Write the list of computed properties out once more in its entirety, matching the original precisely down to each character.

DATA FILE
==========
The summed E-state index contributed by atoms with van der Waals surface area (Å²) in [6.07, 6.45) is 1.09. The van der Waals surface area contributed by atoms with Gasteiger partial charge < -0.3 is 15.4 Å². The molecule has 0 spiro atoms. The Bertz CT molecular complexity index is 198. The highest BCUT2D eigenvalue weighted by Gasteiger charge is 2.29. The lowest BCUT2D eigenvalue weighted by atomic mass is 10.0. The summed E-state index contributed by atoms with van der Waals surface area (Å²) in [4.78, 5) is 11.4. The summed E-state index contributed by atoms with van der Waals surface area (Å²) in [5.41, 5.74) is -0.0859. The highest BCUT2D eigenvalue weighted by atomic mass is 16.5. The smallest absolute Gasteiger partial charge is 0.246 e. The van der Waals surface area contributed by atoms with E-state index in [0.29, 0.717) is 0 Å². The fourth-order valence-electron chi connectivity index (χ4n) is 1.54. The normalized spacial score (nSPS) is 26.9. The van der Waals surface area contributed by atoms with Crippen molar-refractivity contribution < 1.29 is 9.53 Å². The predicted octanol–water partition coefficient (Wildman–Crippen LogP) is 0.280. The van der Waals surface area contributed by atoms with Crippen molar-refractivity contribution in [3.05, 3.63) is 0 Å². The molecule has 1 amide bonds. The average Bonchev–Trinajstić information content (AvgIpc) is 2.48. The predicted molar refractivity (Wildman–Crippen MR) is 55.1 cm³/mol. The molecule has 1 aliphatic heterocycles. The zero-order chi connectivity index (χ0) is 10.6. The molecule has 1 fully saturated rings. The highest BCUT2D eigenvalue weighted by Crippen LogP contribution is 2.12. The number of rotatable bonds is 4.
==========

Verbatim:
The summed E-state index contributed by atoms with van der Waals surface area (Å²) in [6.07, 6.45) is 1.09. The van der Waals surface area contributed by atoms with Gasteiger partial charge < -0.3 is 15.4 Å². The molecule has 0 spiro atoms. The Bertz CT molecular complexity index is 198. The highest BCUT2D eigenvalue weighted by Gasteiger charge is 2.29. The lowest BCUT2D eigenvalue weighted by atomic mass is 10.0. The summed E-state index contributed by atoms with van der Waals surface area (Å²) in [4.78, 5) is 11.4. The summed E-state index contributed by atoms with van der Waals surface area (Å²) in [5.41, 5.74) is -0.0859. The highest BCUT2D eigenvalue weighted by atomic mass is 16.5. The smallest absolute Gasteiger partial charge is 0.246 e. The van der Waals surface area contributed by atoms with E-state index in [0.29, 0.717) is 0 Å². The fourth-order valence-electron chi connectivity index (χ4n) is 1.54. The normalized spacial score (nSPS) is 26.9. The van der Waals surface area contributed by atoms with Crippen molar-refractivity contribution < 1.29 is 9.53 Å². The predicted octanol–water partition coefficient (Wildman–Crippen LogP) is 0.280. The van der Waals surface area contributed by atoms with Crippen molar-refractivity contribution in [3.05, 3.63) is 0 Å². The molecule has 1 amide bonds. The average Bonchev–Trinajstić information content (AvgIpc) is 2.48. The predicted molar refractivity (Wildman–Crippen MR) is 55.1 cm³/mol. The molecule has 1 aliphatic heterocycles. The zero-order chi connectivity index (χ0) is 10.6. The molecule has 1 fully saturated rings. The highest BCUT2D eigenvalue weighted by Crippen LogP contribution is 2.12. The number of rotatable bonds is 4.